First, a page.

On rare occasions, the public is given opportunities to experience the diligent pursuits of a visionary art collector. The results are typically outstanding.

Private collections are often just that, but the Portland Museum of Art has been granted access to an excellent collection of American 19th-century painting. “Magnificent Stillness: American Art from a Private Collection” showcases 15 paintings assembled by PMA Trustee and patron Dr. Walter Goldfarb and his late wife, Marcia. The Goldfarbs began collecting several decades ago, and the exhibition is representative of their excellent aesthetic eye. Their collection focuses on three primary categories of painting: ship portraits by Robert Salmon and others, landscapes in the tradition of the Hudson River School, and trompe l’oeil still life.
 

Fitz Henry Lane, “Christmas Cove,” 1863, oil on canvas, 15 1/2 x 24 in. Collection of Walter B. and Marcia F. Goldfarb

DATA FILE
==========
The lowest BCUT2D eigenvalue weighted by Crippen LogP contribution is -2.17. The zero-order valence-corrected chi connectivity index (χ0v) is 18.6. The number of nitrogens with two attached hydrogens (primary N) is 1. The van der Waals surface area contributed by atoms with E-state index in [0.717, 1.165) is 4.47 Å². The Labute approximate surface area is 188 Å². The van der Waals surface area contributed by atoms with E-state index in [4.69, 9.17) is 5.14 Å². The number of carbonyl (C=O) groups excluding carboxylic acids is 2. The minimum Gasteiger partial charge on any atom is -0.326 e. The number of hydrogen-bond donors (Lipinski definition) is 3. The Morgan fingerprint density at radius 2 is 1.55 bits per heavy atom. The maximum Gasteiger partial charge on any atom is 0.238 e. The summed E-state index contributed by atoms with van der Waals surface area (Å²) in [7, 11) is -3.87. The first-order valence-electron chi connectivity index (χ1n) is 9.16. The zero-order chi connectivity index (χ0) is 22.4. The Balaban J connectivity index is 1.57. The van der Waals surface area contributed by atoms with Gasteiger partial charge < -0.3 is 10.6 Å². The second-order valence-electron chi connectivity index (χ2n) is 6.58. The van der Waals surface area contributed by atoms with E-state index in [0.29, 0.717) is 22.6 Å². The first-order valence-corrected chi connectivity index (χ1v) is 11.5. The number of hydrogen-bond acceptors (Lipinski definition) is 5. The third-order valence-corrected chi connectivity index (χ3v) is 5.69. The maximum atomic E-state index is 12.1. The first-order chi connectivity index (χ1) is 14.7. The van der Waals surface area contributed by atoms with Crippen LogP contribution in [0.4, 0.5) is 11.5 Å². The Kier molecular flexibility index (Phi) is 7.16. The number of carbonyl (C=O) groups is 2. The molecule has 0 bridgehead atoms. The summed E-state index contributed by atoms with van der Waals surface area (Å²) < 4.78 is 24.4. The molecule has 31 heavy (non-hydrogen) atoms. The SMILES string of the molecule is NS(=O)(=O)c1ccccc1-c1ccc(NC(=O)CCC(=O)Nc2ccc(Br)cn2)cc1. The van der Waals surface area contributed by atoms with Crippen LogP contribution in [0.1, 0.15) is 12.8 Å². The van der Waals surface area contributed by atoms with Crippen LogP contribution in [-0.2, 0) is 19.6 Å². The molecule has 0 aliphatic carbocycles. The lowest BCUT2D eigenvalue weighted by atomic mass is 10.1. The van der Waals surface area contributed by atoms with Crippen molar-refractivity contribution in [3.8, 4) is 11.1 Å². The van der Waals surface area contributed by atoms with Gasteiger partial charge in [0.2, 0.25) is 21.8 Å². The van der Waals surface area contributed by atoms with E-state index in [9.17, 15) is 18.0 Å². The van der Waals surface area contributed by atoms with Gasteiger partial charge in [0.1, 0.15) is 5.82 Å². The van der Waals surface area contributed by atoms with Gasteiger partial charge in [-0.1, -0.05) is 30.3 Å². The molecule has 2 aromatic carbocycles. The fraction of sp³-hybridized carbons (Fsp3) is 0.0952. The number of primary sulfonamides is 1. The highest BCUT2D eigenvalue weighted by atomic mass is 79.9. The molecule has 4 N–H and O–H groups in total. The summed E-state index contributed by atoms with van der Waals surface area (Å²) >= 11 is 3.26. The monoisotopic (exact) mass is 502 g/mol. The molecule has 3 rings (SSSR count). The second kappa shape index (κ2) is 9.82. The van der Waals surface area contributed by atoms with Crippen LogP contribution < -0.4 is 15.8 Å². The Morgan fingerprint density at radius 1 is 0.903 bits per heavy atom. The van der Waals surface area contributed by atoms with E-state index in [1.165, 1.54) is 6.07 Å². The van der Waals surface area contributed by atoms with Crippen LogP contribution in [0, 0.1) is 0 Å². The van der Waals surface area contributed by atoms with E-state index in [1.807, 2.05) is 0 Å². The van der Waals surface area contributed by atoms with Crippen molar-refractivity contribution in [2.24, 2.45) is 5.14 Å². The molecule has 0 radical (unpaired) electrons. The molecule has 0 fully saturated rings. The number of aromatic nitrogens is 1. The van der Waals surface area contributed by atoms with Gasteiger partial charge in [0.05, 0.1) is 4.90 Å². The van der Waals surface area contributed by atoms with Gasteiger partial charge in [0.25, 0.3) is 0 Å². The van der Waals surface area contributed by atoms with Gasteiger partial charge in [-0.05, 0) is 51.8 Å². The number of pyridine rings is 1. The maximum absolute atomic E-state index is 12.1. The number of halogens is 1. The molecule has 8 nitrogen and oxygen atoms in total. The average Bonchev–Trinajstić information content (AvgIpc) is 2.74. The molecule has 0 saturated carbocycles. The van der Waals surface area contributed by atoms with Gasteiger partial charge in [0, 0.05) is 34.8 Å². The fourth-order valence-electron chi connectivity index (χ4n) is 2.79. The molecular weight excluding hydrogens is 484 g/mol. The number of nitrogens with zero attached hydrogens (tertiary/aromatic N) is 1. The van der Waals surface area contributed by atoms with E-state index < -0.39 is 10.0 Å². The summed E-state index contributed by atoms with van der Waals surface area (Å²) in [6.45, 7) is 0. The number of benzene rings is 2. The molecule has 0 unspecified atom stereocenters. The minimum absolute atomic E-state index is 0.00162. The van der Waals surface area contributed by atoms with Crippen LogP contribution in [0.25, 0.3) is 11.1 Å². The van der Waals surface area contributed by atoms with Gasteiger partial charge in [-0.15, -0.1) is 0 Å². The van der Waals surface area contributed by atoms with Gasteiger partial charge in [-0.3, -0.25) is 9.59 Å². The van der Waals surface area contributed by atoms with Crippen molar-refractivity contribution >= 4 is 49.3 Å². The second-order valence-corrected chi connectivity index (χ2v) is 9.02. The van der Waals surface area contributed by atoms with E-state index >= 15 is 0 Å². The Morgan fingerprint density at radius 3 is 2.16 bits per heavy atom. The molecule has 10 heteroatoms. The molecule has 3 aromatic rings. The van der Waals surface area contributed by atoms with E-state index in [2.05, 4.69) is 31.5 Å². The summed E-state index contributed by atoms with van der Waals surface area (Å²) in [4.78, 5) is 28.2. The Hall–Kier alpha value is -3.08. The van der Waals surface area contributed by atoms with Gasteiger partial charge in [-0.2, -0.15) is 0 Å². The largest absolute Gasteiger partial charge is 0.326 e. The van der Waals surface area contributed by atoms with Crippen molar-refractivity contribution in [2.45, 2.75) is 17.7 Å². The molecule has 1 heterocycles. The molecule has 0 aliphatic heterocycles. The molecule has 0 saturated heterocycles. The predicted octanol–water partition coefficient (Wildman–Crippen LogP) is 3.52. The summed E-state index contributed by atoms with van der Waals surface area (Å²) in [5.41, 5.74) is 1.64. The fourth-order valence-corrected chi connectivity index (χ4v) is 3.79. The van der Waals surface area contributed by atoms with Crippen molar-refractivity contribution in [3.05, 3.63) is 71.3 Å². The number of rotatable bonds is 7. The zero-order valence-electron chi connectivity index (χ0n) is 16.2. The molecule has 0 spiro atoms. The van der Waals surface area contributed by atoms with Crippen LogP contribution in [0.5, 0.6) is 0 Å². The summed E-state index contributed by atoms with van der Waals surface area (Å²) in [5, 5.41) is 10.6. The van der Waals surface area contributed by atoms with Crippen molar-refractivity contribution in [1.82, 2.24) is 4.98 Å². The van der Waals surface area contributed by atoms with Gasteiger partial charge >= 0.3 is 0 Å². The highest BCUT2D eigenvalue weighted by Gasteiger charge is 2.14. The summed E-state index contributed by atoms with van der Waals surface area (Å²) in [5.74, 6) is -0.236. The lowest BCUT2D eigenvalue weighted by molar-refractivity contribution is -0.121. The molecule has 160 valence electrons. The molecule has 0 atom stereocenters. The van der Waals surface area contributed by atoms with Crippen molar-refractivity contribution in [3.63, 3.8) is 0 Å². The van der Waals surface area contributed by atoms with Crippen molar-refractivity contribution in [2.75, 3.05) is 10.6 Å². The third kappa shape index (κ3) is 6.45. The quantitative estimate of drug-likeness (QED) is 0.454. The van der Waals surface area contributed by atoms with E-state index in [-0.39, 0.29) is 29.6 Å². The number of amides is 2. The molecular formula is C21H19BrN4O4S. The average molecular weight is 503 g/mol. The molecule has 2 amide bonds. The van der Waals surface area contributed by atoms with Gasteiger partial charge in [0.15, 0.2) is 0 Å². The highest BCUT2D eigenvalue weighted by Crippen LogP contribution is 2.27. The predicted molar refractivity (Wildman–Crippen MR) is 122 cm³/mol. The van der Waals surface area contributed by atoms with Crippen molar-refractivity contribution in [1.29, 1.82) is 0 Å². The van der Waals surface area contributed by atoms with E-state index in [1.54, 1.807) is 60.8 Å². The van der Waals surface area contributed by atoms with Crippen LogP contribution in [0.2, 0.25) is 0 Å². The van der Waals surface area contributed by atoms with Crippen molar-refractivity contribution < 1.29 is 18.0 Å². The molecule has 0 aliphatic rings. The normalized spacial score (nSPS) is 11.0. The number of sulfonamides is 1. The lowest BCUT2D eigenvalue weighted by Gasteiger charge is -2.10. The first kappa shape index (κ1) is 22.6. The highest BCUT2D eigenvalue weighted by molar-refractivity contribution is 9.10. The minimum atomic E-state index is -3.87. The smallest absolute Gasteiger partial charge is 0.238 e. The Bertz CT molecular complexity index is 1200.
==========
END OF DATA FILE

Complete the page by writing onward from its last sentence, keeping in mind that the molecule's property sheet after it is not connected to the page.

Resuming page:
In addition to Robert Salmon, featured artists include Martin Johnson Heade, John Frederick Kensett, Fitz Henry Lane, John Haberle, William Michael Harnett, and John Frederick Peto. Of particular note is Kensett’s “A Quiet Day on the Beverly Shore, Magnolia, Mass.” of 1871. Its pictorial illusionism and naturalistic detail are emotionally moving. A powerful zigzag composition provides our pathway through the scene from bottom right to middle left. Sailboats slip across a gleaming bay underneath a sparsely populated sky. Although dominated by the blue hues of the sky and water, Kensett offers respite for the eye in the warming pinks, oranges, and browns of the beach and rocky projection. There is a calming resonance within this piece that additionally flows throughout the entire exhibition, which will surely leave a delightful impression on museumgoers.
 

 William Michael Harnett, “Latakia II,” circa 1880, oil on canvas, 11 x 15 in. Gift of Walter B. and Marcia F. Goldfarb

“Magnificent Stillness: American Art from a Private Collection” opened on June 26 and will hang until November 8.
 
To learn more, visit Portland Museum of Art.
 
This article was featured in Fine Art Today, a weekly e-newsletter from Fine Art Connoisseur magazine. To start receiving Fine Art Today for free, click here.

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